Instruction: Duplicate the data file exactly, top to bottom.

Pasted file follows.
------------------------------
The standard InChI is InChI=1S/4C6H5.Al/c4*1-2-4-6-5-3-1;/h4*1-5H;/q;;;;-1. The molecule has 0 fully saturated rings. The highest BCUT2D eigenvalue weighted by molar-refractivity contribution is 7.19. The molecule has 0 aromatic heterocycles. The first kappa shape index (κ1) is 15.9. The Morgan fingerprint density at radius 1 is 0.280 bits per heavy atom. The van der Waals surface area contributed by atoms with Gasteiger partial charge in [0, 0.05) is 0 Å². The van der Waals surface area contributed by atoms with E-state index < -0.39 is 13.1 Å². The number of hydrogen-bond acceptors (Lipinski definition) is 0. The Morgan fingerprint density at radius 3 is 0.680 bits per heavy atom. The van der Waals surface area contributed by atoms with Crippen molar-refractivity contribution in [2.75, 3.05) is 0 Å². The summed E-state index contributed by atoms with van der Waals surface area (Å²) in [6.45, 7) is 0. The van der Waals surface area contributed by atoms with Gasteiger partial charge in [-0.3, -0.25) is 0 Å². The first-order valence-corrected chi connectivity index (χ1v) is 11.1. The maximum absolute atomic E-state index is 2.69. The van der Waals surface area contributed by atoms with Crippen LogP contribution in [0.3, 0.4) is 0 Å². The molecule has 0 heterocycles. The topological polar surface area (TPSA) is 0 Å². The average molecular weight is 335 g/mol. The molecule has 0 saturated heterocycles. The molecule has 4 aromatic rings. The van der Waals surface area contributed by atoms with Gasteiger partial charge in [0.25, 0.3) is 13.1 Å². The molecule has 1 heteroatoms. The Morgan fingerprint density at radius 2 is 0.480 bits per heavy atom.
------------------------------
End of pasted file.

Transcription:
The standard InChI is InChI=1S/4C6H5.Al/c4*1-2-4-6-5-3-1;/h4*1-5H;/q;;;;-1. The molecule has 0 fully saturated rings. The highest BCUT2D eigenvalue weighted by molar-refractivity contribution is 7.19. The molecule has 0 aromatic heterocycles. The first kappa shape index (κ1) is 15.9. The Morgan fingerprint density at radius 1 is 0.280 bits per heavy atom. The van der Waals surface area contributed by atoms with Gasteiger partial charge in [0, 0.05) is 0 Å². The van der Waals surface area contributed by atoms with E-state index < -0.39 is 13.1 Å². The number of hydrogen-bond acceptors (Lipinski definition) is 0. The Morgan fingerprint density at radius 3 is 0.680 bits per heavy atom. The van der Waals surface area contributed by atoms with Crippen molar-refractivity contribution in [2.75, 3.05) is 0 Å². The summed E-state index contributed by atoms with van der Waals surface area (Å²) in [6.45, 7) is 0. The van der Waals surface area contributed by atoms with Gasteiger partial charge in [-0.3, -0.25) is 0 Å². The first-order valence-corrected chi connectivity index (χ1v) is 11.1. The maximum absolute atomic E-state index is 2.69. The van der Waals surface area contributed by atoms with Crippen LogP contribution in [0.3, 0.4) is 0 Å². The molecule has 0 heterocycles. The topological polar surface area (TPSA) is 0 Å². The average molecular weight is 335 g/mol. The molecule has 0 saturated heterocycles. The molecule has 4 aromatic rings. The van der Waals surface area contributed by atoms with Gasteiger partial charge in [0.25, 0.3) is 13.1 Å². The molecule has 1 heteroatoms. The Morgan fingerprint density at radius 2 is 0.480 bits per heavy atom.